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National Health Service (Morale)

Volume 957: debated on Tuesday 7 November 1978

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asked the Secretary of State for Social Services whether he is satisfied with staff morale in the National Health Service.


asked the Secretary of State for Social Services whether he will make a statement on the level of morale in the National Health Service, and what action he is taking to improve it.

I am not satisfied with staff morale in the NHS.

There is concern among many staff about pay, about resources available for the NHS, industrial relations problems, the structure and organisation of the Service and many other problems. I set out the Government's policies for tackling these problems in the debate on the Address on 2nd November.

Is the Secretary of State satisfied that the Government have put forward enough urgent, practical and immediate proposals to solve the problems which afflict, in particular, district general hospitals such as the one in my constituency, St. Helier? Is he further aware that the idea of trying to solve pay disputes at regional level is to take the whole problem to a much more remote and unsatisfactory level?

There is no intention to require the settlement of all disputes at regional level. The proposed disputes procedure will ensure that when there is failure to settle a dispute at local level, machinery will be available to deal with it at regional level. The procedure is not concerned with pay policies.

As for general policies, I am certain that the priorities set by the Government, and the additional resources which have been made available this year, with further expansion next year, are helping to tackle the real problem of the development of the Service.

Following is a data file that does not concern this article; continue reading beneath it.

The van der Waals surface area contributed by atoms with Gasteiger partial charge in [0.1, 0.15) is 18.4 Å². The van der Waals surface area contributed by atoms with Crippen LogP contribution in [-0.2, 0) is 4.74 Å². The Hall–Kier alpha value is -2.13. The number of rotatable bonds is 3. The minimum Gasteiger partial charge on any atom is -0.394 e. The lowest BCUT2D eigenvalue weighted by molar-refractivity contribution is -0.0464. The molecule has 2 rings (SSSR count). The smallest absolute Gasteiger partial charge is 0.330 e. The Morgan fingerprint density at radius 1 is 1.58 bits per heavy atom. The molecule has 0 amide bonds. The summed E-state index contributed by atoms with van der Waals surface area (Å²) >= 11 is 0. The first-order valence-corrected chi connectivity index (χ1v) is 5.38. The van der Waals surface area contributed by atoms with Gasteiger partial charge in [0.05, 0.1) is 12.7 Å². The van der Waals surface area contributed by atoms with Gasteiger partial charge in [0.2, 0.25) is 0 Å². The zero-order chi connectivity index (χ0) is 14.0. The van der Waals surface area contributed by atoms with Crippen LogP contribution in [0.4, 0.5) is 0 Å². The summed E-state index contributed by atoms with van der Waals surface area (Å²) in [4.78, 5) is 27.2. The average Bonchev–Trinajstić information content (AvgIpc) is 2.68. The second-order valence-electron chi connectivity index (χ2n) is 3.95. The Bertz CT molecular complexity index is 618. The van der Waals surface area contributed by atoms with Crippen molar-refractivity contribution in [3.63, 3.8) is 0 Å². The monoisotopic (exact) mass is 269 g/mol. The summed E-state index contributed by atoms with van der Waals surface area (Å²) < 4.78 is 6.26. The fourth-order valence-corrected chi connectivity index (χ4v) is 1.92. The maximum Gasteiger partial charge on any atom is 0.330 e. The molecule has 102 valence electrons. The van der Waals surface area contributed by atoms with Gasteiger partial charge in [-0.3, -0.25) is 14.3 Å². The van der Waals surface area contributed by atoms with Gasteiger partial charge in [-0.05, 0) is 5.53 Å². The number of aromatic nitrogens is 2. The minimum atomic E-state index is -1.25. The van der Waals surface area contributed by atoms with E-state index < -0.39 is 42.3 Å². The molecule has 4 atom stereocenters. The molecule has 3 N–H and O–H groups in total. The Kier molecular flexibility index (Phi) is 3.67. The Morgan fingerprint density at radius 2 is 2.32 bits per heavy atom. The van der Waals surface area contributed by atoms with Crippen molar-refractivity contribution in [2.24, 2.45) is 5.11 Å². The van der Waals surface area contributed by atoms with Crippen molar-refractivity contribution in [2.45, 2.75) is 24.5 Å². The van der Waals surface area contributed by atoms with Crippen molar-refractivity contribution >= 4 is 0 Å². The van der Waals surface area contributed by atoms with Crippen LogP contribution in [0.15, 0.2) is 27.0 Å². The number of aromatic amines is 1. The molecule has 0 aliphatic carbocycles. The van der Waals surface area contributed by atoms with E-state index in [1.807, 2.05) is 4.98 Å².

Is not the morale of the National Health Service now as low as it has ever been, and has not the Royal College of Nursing recently left the right hon. Gentleman in no doubt about its deep dissatisfaction?

It is easy for Opposition Members to say that morale in the Health Service is low. I have no doubt that they must accept a large measure of responsibility for the drop in morale consequent upon the reorganisation which they imposed upon the Service. They must be aware of the frustration caused by the present structure, which is too complicated, too bureaucratic and sometimes too insensitive to local needs.

Is my right hon. Friend aware that people continue to get a number of problems, such as we have had recently in the National Health Service, because of the truth of the statement by Nye Bevan that silent pain evokes no response? That truth has been learned by the lower-paid workers in the National Health Service. Is not the reality that we shall continue to endure industrial problems until the Government fashion a machine that can honestly address itself to the fundamental problem of raising the level of pay among our low-paid servants?

This is not merely a pay question. Some groups within the National Health Service naturally feel that they want a larger increase in pay and a different structure, and I can understand that. But there are some major problems concerned not only with pay but with resources for the National Health Service, priorities and organisation. I do not believe that employees in the Service are concerned only with pay, although of course it is an issue with which we must deal.